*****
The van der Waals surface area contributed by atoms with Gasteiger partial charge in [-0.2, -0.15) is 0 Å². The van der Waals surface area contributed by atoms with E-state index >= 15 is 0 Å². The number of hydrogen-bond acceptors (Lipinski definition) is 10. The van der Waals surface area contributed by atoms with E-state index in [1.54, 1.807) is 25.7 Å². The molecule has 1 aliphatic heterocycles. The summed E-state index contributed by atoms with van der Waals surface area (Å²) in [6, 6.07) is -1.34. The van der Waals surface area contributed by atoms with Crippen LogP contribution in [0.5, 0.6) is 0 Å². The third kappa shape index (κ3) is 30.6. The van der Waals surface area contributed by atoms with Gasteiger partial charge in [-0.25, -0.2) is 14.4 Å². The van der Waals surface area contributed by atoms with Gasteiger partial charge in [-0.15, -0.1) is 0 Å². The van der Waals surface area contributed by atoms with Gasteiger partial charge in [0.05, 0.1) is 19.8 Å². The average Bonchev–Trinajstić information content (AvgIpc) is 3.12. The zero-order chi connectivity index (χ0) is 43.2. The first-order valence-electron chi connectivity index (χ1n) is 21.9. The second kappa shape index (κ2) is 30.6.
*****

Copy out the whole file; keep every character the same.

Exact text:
The van der Waals surface area contributed by atoms with Gasteiger partial charge in [-0.2, -0.15) is 0 Å². The van der Waals surface area contributed by atoms with E-state index >= 15 is 0 Å². The number of hydrogen-bond acceptors (Lipinski definition) is 10. The van der Waals surface area contributed by atoms with E-state index in [1.54, 1.807) is 25.7 Å². The molecule has 1 aliphatic heterocycles. The summed E-state index contributed by atoms with van der Waals surface area (Å²) in [6, 6.07) is -1.34. The van der Waals surface area contributed by atoms with Crippen LogP contribution in [0.5, 0.6) is 0 Å². The third kappa shape index (κ3) is 30.6. The van der Waals surface area contributed by atoms with Gasteiger partial charge in [-0.25, -0.2) is 14.4 Å². The van der Waals surface area contributed by atoms with Gasteiger partial charge in [-0.15, -0.1) is 0 Å². The van der Waals surface area contributed by atoms with Gasteiger partial charge in [0.05, 0.1) is 19.8 Å². The average Bonchev–Trinajstić information content (AvgIpc) is 3.12. The zero-order chi connectivity index (χ0) is 43.2. The first-order valence-electron chi connectivity index (χ1n) is 21.9. The second kappa shape index (κ2) is 30.6.